This is Skippy's yin-yang shirt. Learn how to make one. Boardshorts are long swim trunks intended for surfboarding or other watersports.
Here is Ansel's "hug a cop" t-shirt. Despite the page's stingray caption, his swim trunks are actually printed with manta rays.
There are a few waterproof smartwatches, but so far they're all phone-dependent, not freestanding computers like a Terramagne vidwatch. Ansel's is a very sleek and discreet model similar to this.
High school graduates have many choices for their next step, but not all schools acknowledge this. Among the possibilities are educational tracks through college, trade school, or apprenticeship. In order to make the right decision, it is crucial for students to know what they are good at and enjoy doing. Learning this is the fundamental purpose of adolescence, as young people prepare for adulthood. Here's a good workbook for that process. Supportive adults can help teens explore options.
Police training is one of the possibilities; people can start with college or go straight from high school into the academy. It has evolved over time, and cities that care about their citizens will invest extra resources and training into their police force for everyone's safety. Bluehill isn't swimming in resources but they do a good job with what they have. There are instructions on becoming a police officer.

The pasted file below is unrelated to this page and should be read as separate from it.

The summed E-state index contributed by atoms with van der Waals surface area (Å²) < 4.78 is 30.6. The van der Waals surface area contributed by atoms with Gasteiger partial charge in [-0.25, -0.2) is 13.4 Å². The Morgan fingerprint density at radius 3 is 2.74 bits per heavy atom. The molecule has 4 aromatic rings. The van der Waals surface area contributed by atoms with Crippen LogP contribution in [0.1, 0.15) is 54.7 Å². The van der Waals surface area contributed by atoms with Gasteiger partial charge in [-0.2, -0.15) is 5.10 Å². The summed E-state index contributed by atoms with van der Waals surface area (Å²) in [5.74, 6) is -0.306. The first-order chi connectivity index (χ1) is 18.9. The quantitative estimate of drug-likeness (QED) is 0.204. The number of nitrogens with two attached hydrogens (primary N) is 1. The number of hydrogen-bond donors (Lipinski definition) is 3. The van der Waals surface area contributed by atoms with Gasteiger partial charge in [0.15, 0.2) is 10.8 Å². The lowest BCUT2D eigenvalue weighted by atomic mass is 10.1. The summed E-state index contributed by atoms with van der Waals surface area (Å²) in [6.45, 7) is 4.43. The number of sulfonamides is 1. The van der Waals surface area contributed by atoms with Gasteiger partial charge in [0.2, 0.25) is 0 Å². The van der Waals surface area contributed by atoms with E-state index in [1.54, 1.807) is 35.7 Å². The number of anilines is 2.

Muscadines are wild grapes that grow in the south, with a distinctive sweet and musky flavor. They make excellent sherbet.
Scuppernongs are a subtype of wild grapes; generally muscadines are blue to black while scuppernongs are yellow-green to bronze. You can buy vines for both, but many people prefer to forage for theirs. They ripen in late summer through autumn.
Frozen protein shakes resemble nutritious milkshakes, easy to make using frozen fruit. Check out the Black Forest Cake; the Snickerdoodle is a variation on the Sugar Cookie made by adding cinnamon. Superpowers often, though not always, create an extra drain on the metabolism that increases appetite to compensate.
Biological ornaments are colorful or otherwise extravagant features which serve no practical purpose, but may figure into mate selection. The peacock's tail is a classic example. Although many people find visible superpowers to be off-putting, others find them attractive.